Kelsey Brookes is a professional designer, online strategist and writer.
From the late 90s Kelsey managed the multimedia and film courses at the prestigious Computer Graphics College, Sydney and eventually founded the Melbourne chapter of the college.
At the same time, Kelsey was a feature writer for Digital Media World magazine, interviewing subjects from the Australian and overseas film and production industries.
Since 1999 Kelsey has managed thinksync, providing design, online strategy and marketing services to clients around Australia.
I was recently discussing social media with a friend in the antiques business looking for new ways to market online. Having just launched a new online store he was casting about for marketing opportunities to engage a broader range of customers beyond search marketing.
Facebook and twitter immediately came to mind. We eventually came to the conclusion that these channels might provide his business with an opportunity to engage a younger audience, both for the investment and aesthetic value of antiques.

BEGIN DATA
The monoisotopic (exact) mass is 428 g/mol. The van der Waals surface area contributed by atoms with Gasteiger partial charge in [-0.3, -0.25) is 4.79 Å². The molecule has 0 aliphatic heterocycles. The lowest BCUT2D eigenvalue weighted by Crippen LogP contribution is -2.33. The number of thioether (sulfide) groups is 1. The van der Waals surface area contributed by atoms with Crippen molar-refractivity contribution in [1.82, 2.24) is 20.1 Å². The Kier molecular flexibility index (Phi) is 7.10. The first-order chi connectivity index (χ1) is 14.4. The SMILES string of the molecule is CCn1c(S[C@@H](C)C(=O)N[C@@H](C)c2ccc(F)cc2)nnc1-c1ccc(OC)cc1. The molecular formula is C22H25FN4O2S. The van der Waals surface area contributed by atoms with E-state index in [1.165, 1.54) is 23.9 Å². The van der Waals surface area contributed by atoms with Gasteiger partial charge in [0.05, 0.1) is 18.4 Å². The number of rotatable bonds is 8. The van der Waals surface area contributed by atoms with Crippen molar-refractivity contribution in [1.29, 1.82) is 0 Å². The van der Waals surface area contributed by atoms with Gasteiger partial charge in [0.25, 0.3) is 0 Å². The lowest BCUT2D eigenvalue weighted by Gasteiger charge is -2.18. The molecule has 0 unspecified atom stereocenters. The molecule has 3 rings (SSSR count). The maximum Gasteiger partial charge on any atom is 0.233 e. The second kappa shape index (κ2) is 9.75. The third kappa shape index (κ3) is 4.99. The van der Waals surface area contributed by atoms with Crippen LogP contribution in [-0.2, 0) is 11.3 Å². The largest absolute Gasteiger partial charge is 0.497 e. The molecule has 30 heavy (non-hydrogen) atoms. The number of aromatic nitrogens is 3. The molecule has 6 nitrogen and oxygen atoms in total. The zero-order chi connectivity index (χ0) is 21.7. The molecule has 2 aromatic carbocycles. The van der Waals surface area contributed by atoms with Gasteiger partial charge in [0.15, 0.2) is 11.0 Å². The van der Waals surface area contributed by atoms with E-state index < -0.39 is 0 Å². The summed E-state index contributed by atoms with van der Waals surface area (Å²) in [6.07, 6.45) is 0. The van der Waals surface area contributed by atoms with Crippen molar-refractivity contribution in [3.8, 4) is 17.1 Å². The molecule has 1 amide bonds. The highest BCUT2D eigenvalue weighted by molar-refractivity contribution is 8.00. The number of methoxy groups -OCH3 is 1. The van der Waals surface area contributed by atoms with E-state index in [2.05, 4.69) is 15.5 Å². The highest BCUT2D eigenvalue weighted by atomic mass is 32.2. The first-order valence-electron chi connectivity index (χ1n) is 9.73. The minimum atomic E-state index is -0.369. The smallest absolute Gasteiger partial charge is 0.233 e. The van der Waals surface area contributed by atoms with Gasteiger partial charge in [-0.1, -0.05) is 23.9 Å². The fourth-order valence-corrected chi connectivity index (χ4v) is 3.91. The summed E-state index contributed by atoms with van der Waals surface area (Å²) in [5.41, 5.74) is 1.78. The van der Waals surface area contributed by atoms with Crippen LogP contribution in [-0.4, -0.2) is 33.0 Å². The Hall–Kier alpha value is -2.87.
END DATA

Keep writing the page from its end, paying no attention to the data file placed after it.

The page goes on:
While that's a great answer, one with the opportunity to create a significant market niche, I've had a nagging feeling we missed something critical in our casual dismissal of the typical antiques demographic.
It didn't take much to discover that, as in so many areas, baby boomers are hitting social media big time.
We've all had the experience of dealing with unreasonable people. It's not just designers who have 'clients from hell', but it's designers who've built an homage to client horror stories with clientsfromhell.com.
I'll be the first to admit - I had more than one sympathetic laugh as I clicked through the backstories.
At the same time, I grew more and more uncomfortable with what I was reading. Not that I think the site's inappropriate in any way, we all need a place to vent and a sympathetic ear to commiserate. I'm certainly not engaging in some PC tsk tsking about the poor treatment of clients at the hands of merciless designers.
Instead, as I read through the site, I came to realise that for many of the authors their war stories represented their own failures as businesspeople rather than that of their clients.